Growth is slow and quiet. It happens in tiny, often imperceptible ways. Sudden moments of success often come with years of faithful work out in the field. Even the harvest of a single season begins with planting and patiently cultivating for growth.
As you invest in your church’s volunteer teams, how would you describe your season? Are you starting afresh? Maybe you’re a new church plant, launching a ministry offering, or establishing new leadership? Or perhaps you’re looking to sustain growth? Revamping something that’s been going for a while, multiplying a bursting small group into two, or looking to retain volunteers while navigating everyone’s summer schedules?
Growing from the ground up empowers sustained and genuine growth in every season. Here are five powerful and practical growth strategies you can apply today to cultivate health in your volunteer teams.
5 Powerful & Practical Growth Strategies:
Maximize What You Have
Too often we stifle growth by wishing we had our neighbor’s plot of land. You may not have the technology you wanted, the most charismatic team members, the largest team, or the biggest budget. You may even have the opposite of those things. But what else do you have and how can you maximize it? Are you called by God to serve the community you’re in? Do you have people who care about the mission? Some leaders with experience, or maybe no experience but a lot of energy?
What would it look like to maximize the strengths and resources already in your hands?
Equip According to the Ask
What will your volunteers need to be successful at what you ask of them?
Much of volunteer attrition occurs because of poor communication, unclear expectations, or training gaps. What systems and habits help remove those pitfalls?
If you want…
- Group leaders to walk with members through life hardships. How do you equip them to do so?
- Greeters to notify security of suspicious activity. How will they know what to look for?
- Prayer teams to operate responsibly in the prophetic. What guidelines do you hold them to follow, and how do you cultivate their gifts?
Development helps your volunteers feel seen and known. They feel valued and cared for through opportunities to gain skill and experience in areas they’re gifted in and passionate about. Also, explaining available resources can help new volunteers feel comfortable to join, where before they may have disqualified themselves.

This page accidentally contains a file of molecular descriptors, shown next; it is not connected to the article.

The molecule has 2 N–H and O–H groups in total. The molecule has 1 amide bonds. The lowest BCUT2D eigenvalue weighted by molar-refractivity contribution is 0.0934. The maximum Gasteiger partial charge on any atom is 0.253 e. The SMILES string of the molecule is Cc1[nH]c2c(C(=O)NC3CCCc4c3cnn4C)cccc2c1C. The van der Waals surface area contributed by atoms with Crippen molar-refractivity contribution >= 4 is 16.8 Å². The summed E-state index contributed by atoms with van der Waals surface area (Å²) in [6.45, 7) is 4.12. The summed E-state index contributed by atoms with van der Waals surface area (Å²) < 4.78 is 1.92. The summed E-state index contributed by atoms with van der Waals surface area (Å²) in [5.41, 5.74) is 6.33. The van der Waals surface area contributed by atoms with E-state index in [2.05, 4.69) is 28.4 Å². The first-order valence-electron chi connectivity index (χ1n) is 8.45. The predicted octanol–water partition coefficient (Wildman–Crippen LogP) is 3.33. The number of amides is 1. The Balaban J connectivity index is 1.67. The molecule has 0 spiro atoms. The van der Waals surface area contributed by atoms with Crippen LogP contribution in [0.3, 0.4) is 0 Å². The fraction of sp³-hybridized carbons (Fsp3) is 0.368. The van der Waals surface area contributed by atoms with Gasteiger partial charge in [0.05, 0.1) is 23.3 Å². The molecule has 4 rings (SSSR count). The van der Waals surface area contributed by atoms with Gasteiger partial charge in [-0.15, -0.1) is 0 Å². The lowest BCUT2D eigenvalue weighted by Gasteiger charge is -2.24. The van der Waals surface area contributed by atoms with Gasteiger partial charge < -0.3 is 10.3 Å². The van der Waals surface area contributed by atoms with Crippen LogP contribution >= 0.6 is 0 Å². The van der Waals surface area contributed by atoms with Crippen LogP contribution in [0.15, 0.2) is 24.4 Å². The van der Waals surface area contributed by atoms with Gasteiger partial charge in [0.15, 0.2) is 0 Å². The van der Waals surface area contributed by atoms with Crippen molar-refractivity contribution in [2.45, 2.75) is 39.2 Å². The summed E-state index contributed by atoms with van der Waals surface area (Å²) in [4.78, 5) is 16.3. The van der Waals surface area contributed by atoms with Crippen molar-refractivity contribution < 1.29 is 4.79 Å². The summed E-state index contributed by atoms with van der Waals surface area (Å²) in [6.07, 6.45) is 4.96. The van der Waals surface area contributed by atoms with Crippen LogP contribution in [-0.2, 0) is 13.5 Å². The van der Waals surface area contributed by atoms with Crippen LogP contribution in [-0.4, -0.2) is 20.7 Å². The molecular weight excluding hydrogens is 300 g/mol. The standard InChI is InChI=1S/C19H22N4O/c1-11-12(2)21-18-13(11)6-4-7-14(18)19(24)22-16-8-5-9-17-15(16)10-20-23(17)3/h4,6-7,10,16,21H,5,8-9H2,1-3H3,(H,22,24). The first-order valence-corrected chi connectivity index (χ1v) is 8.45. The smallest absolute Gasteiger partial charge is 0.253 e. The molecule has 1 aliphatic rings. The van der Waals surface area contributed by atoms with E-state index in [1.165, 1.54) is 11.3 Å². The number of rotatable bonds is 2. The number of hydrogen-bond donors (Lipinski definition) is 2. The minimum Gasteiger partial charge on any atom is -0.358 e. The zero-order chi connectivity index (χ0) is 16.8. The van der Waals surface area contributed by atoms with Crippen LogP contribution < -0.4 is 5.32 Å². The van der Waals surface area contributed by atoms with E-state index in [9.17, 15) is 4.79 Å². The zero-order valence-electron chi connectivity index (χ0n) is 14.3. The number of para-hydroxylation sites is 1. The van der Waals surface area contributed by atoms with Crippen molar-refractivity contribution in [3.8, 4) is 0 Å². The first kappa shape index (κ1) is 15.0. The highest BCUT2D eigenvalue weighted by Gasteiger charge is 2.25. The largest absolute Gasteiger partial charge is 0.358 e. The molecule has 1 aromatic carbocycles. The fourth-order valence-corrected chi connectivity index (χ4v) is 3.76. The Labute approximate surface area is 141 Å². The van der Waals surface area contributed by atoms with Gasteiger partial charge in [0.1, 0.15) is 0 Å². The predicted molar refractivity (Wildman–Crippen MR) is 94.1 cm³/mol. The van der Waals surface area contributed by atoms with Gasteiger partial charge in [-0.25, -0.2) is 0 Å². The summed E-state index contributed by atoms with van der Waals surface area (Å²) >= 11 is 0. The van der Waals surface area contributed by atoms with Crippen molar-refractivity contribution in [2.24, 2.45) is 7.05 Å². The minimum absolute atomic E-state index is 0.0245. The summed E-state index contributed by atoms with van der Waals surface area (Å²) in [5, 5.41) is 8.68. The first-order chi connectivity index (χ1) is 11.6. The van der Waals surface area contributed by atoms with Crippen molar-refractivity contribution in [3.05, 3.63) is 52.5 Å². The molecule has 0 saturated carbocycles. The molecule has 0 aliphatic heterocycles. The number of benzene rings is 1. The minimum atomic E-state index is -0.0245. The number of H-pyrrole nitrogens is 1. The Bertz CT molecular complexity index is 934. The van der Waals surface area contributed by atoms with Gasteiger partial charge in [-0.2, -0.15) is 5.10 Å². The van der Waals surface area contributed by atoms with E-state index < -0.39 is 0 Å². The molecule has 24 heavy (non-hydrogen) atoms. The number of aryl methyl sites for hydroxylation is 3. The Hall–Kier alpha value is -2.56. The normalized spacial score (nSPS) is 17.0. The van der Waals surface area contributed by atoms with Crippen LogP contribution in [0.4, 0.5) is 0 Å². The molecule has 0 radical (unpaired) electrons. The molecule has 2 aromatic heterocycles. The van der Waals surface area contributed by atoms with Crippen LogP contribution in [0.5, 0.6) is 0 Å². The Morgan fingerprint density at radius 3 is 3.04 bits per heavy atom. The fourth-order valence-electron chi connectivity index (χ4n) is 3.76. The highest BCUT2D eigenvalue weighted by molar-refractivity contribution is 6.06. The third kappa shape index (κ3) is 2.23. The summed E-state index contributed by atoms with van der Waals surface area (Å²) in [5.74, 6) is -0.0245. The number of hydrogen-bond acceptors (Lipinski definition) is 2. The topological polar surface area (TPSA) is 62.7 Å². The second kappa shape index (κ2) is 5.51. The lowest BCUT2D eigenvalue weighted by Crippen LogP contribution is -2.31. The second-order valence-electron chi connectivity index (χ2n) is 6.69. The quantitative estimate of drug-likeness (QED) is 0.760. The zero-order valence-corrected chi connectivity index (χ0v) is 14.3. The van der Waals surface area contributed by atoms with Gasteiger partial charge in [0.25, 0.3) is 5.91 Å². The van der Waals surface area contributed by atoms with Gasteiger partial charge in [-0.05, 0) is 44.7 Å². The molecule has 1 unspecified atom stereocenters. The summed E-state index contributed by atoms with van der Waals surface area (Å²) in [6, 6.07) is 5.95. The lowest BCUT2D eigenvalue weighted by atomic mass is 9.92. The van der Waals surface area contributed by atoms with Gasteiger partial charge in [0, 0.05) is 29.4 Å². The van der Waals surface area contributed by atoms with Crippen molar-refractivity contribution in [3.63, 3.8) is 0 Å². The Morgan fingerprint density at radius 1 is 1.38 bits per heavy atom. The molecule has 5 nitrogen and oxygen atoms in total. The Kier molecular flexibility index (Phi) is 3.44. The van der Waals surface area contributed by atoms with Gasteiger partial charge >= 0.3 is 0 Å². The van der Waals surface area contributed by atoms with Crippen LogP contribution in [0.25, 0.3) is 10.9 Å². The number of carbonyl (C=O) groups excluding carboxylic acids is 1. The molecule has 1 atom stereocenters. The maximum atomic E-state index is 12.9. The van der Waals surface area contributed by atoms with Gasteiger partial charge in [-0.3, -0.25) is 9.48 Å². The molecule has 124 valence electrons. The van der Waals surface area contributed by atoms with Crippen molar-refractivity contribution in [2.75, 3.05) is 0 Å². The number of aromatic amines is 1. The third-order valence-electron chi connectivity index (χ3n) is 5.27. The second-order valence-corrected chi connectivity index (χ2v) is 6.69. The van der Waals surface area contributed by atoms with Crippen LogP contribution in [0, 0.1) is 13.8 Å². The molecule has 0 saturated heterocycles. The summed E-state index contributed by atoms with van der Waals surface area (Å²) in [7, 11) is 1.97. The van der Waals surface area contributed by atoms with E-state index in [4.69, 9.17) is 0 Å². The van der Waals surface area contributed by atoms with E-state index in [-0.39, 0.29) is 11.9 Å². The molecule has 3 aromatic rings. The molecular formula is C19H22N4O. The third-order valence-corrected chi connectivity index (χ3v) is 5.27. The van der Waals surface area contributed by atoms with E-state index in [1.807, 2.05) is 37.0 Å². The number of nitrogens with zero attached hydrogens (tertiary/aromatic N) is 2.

Everyone wants what they do to matter. Especially volunteers who give of their time and energy because they believe so much in the vision of your church that they work for free. Celebrations are a simple and power-packed way to keep existing volunteers and help foster their passion for service. These celebrations can be as simple as public acknowledgements and thank you cards, to appreciation dinners and gifts.
One great approach to celebrating wins is to connect the big picture success to their efforts.
Twenty people received salvation last weekend? That wouldn’t have been possible if the facilities team hadn’t opened the doors and tech arts hadn’t lit the stage and ran the mics. One person came to church for the first time and felt so welcomed by the greeter that they said something about it? That’s for sure worth celebrating!
Invest in Relationships
As believers, we are all part of the body of Christ. We’re God’s kids and part of his family.
Volunteer teams are one of the most practical expressions of what that looks, feels, and functions like in the life of the church.
What community and family will a volunteer experience in your team? Help them feel connected and put down roots in your church by building relationship and having conversations beyond work topics. Show interest and care for them personally. Create comradery and shared experiences among members of your team, both in work and play. How can you empower team members to care for each other? What relationship investments can you model as the norm for your group?
Pro leader Tip: Be intentional to maintain relationships with those who step off your team to serve in other areas. Otherwise, volunteers can feel like their connection was transactional, not relational all along.
Cultivate Healthy Culture
Just because something grows doesn’t mean it’s healthy.
Sometimes unhelpful dynamics or cultural norms can spring up within our teams and threaten to overtake the good that’s growing there. That’s why it’s vital to continually evaluate and cultivate a healthy culture within your team. Start by looking at team experience. What do you want the volunteer experience to be like for those serving there? How can you cultivate that type of experience?
Remember, growth is slow and quiet. It begins in small ways, but eventually will produce a harvest. Don’t give up cultivating health and growth in your teams. Your efforts are worth it.